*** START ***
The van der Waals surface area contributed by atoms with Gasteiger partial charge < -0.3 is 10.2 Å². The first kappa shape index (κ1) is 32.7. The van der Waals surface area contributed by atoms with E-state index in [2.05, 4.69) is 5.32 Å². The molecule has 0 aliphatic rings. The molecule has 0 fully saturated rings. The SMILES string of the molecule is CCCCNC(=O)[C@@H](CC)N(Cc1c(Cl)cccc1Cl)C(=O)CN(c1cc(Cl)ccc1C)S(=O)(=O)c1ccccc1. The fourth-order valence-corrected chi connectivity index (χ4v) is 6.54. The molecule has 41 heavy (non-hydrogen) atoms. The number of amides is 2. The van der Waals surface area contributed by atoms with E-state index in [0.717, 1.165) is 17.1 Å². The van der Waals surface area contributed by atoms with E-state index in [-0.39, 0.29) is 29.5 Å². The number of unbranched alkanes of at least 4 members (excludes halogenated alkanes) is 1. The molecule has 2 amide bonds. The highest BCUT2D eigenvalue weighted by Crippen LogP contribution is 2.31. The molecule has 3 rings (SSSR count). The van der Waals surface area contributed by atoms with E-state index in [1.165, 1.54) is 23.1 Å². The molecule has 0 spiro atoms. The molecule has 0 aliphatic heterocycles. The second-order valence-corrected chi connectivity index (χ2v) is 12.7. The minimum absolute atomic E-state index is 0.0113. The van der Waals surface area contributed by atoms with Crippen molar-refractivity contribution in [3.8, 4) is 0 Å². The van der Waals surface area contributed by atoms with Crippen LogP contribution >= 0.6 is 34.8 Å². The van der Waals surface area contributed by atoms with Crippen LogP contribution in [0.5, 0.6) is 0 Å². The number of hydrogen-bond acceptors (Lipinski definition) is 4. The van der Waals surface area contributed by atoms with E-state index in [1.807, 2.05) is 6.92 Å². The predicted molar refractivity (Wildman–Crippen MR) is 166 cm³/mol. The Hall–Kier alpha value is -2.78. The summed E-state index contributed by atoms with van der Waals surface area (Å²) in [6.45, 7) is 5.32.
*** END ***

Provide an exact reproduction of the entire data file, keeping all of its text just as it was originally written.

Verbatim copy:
The van der Waals surface area contributed by atoms with Gasteiger partial charge < -0.3 is 10.2 Å². The first kappa shape index (κ1) is 32.7. The van der Waals surface area contributed by atoms with E-state index in [2.05, 4.69) is 5.32 Å². The molecule has 0 aliphatic rings. The molecule has 0 fully saturated rings. The SMILES string of the molecule is CCCCNC(=O)[C@@H](CC)N(Cc1c(Cl)cccc1Cl)C(=O)CN(c1cc(Cl)ccc1C)S(=O)(=O)c1ccccc1. The fourth-order valence-corrected chi connectivity index (χ4v) is 6.54. The molecule has 41 heavy (non-hydrogen) atoms. The number of amides is 2. The van der Waals surface area contributed by atoms with E-state index in [0.717, 1.165) is 17.1 Å². The van der Waals surface area contributed by atoms with E-state index in [-0.39, 0.29) is 29.5 Å². The number of unbranched alkanes of at least 4 members (excludes halogenated alkanes) is 1. The molecule has 2 amide bonds. The highest BCUT2D eigenvalue weighted by Crippen LogP contribution is 2.31. The molecule has 3 rings (SSSR count). The van der Waals surface area contributed by atoms with E-state index in [1.165, 1.54) is 23.1 Å². The molecule has 0 spiro atoms. The molecule has 0 aliphatic heterocycles. The second-order valence-corrected chi connectivity index (χ2v) is 12.7. The minimum absolute atomic E-state index is 0.0113. The van der Waals surface area contributed by atoms with Crippen molar-refractivity contribution in [3.8, 4) is 0 Å². The van der Waals surface area contributed by atoms with Crippen LogP contribution >= 0.6 is 34.8 Å². The van der Waals surface area contributed by atoms with Crippen LogP contribution in [0.5, 0.6) is 0 Å². The number of hydrogen-bond acceptors (Lipinski definition) is 4. The van der Waals surface area contributed by atoms with E-state index in [1.807, 2.05) is 6.92 Å². The predicted molar refractivity (Wildman–Crippen MR) is 166 cm³/mol. The Hall–Kier alpha value is -2.78. The summed E-state index contributed by atoms with van der Waals surface area (Å²) in [6.45, 7) is 5.32.